EDINBURGH: The £1bn trust is recovering and UK plc is next, its boss insists
Investment Trust Edinburgh, a £1bn fund investing primarily in UK stocks, has been enjoying something of a renaissance since new managers were appointed in spring 2020.
The share price has recovered significantly, but there is more to come, emphasizes senior fund manager James de Uphaugh, who works for the investment house Liontrust.
While the jury is still out on whether the UK economy will slip into recession or not, De Uphaugh remains optimistic. He believes the economy is not in bad shape – and that it is doing far better than it was last October, when energy bills soared and bond prices soared.
He also says there are many good British companies. The only thing he thinks is missing is that the better economic news is not reflected in the value of many UK stocks. “Stock markets are all about changes in perception,” he adds. “The current impression is that UK plc is in trouble.”
When the UK stock market is re-rated, De Uphaugh is confident the trust will do well, particularly as the fund’s share price does not fully reflect the value of the underlying assets. Its shares currently have a nine percent discount to the value of the assets.
The trust, previously managed by investment house Invesco, is invested in 50 stocks, mostly FTSE 100 companies. Although most of the stocks he holds have strong market positions, De Uphaugh says he takes a flexible approach and invests in a range of themes.
“The idea,” he explains, “is to have a dynamic portfolio that performs reasonably well in all market conditions.” We conduct extensive fundamental research on the companies we invest in and examine their market position. We also meet with management.”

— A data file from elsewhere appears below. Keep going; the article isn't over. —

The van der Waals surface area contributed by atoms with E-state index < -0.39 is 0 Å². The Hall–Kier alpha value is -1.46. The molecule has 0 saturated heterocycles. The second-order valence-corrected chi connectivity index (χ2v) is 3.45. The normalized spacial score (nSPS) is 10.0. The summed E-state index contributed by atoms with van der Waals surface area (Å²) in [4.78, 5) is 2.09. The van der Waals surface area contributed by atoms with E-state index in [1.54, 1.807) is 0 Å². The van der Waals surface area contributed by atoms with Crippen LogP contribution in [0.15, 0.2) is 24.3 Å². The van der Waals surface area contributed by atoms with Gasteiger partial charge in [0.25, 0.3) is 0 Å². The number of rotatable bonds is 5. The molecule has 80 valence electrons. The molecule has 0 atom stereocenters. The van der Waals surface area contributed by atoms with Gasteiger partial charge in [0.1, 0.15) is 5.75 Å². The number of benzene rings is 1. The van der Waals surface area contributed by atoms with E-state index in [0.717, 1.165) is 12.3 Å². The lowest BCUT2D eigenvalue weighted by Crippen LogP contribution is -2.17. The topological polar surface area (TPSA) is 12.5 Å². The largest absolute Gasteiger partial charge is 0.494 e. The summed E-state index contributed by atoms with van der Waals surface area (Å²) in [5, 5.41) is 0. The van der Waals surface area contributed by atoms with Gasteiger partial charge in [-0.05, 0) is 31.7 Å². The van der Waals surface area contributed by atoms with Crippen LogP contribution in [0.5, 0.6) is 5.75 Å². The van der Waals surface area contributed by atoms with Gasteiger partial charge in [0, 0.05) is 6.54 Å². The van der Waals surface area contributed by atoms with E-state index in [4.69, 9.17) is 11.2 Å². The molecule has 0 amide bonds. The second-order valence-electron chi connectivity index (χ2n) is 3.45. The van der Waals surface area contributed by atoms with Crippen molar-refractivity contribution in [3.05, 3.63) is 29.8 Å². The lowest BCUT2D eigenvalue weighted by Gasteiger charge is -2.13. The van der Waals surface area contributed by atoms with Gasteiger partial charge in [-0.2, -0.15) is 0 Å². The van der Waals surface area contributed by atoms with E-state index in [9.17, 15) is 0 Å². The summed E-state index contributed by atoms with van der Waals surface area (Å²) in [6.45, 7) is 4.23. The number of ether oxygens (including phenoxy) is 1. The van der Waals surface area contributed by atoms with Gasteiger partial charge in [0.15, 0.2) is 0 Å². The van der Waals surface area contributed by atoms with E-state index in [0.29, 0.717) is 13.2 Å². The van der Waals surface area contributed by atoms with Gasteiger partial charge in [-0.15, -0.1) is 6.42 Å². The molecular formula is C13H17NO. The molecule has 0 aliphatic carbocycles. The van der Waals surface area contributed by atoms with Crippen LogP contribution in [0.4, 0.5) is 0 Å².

For example, the portfolio includes companies that have recovered contrary to expectations. He describes this as “revenge of the incumbent” and includes Marks & Spencer among them.
“M&S is increasing its market share in its key food and clothing divisions,” says De Uphaugh.
“Its sales are booming while some of its competitors have fallen behind.”
Other key themes – eight in total – are “Darwinism” and “ESG rehabilitation”, where ESG stands for environmental, social and (corporate) governance.
“Whitbread, owner of the Premier Inn, is an example of Darwinism in action,” he says. “Premier is getting stronger and stronger.” The company does not pay booking fees to third parties and has a good portfolio of hotels. “It also operates in the budget price market, which is popular in the current cost of living crisis.”
As for ESG rehabilitation, he says both HSBC and Standard Chartered fall into this category due to their key roles in funding green initiatives. Since De Uphaugh and his team took over management of the trust, they have generated an 85 per cent return for shareholders. In comparison, its benchmark, the FTSE All-Share Index, has returned just over 50 percent.
The trust generates an income of approximately 4 percent and pays dividends quarterly. But unlike many competing income mutual funds, it cut its dividend in the fiscal year ending March 2022.
“It was a smart decision,” emphasizes De Uphaugh. “This means that we pay dividends to shareholders that correspond to the income we generate from the investments.”
The trust’s market ID code is 0305233 and its ticker is EDIN. The annual fees are 0.53 percent.